Help: Not Your Average Four-Letter Word

YOGANONYMOUS by YOGANONYMOUS | March 16th, 2012 | No Comments
topic: Personal Growth, Relationships


by Rachel Wallmuller

I consider myself to be pretty independent, taking pride in all that I have because I’ve worked hard for it.

If you asked those closest to me, they would probably tell you I’m a little too headstrong, preferring to do things myself rather than seek help. I never really considered it like this, thinking instead that I am just successfully self-sufficient. However, in the past year or so, I’ve had to soften to the experience of seeking and accepting help. For the first time, I’m learning to lean on others more than makes me comfortable and to rest easy with accepting help.

Thinking that I’ve been doing a good job with this practice, I was shocked to feel genuine discomfort when I had to ask for help from my boyfriend recently. We’re moving in together, and we have a very solid relationship, so you’d think that asking for a little assistance would be a no-brainer…

However, when it came to having the conversation, my anxiety kicked in big time! My hands were sweaty, my heart was pounding and my breath quickened. I started to cry halfway through the conversation, even though I knew he would be happy to help me without judgment. What I knew rationally to be a safe situation became fraught with feelings of self-judging, shame and guilt — not at the situation, but at myself. In this moment, I realized I was holding a major limiting belief for myself: that I was not a successful or even a good person because I needed someone else’s assistance.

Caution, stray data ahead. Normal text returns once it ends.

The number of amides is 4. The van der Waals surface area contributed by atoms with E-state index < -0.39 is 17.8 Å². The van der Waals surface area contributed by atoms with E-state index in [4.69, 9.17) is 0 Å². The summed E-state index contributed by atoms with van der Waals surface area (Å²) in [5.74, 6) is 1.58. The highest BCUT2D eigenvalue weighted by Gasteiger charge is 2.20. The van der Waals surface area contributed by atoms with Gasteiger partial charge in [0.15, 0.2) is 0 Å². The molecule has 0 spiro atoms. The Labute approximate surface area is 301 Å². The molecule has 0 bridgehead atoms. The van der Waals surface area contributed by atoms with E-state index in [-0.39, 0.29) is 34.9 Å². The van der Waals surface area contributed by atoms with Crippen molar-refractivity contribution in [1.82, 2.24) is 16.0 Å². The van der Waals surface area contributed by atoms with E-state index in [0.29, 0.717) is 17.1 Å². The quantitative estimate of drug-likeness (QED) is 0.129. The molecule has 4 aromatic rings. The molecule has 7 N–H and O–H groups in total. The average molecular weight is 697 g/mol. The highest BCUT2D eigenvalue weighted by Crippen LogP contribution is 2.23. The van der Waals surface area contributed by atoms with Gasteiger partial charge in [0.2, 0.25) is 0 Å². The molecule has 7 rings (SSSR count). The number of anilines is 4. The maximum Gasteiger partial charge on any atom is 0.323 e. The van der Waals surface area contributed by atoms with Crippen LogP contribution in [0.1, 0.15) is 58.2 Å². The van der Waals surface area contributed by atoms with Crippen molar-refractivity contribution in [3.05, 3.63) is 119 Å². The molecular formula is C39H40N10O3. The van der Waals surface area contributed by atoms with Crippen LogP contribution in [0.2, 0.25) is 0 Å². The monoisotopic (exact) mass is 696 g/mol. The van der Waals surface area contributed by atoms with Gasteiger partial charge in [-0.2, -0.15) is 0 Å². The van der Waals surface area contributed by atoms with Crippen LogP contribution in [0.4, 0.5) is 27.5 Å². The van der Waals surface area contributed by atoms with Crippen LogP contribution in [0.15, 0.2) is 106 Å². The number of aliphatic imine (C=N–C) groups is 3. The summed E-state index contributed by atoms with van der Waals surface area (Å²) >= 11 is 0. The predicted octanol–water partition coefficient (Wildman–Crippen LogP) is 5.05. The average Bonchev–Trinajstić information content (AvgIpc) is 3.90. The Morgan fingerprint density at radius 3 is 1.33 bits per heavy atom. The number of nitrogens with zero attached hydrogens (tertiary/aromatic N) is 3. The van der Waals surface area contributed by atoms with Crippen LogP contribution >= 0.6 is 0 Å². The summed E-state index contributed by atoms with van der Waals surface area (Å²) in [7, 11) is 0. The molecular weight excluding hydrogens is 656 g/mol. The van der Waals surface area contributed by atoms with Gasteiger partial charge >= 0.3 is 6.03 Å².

What was at the root of my anxiety? In a perfect world I would happily accept the offerings that come my way. But because of certain situations in my past, I’m leery about trusting others’ intentions. There have been too many times when I have accepted help only to have it held over my head later. You and I both know that this is not real help, but you never really realize those things until afterward.

Of course, limiting beliefs are not always bad things. They can sometimes keep us safe from making impulsive or destructive decisions by bringing up feelings of fear. In fact, the more awareness you can bring to situations like this one, the easier it can be to move through them. Once I convinced myself that it was safe to accept the help, I felt so much lighter. It was liberating for me and I started to think that maybe all this struggle over the past few years has been more difficult because I’ve not been open to accepting the help that is all around me, out of fear of getting hurt. What if I started to say yes instead of no and shed the belief that I’m not doing a good job just because I need help every now and then? What if I started accepting help as willingly as I give help? Now, as I move forward with this awareness, learning to accept help and trust the intentions of others is part of my daily practice.

What limiting beliefs hold you back from expressing your gratitude for others’ help? Are you comfortable accepting help from others?

Republished with permission from YOGANONYMOUS.


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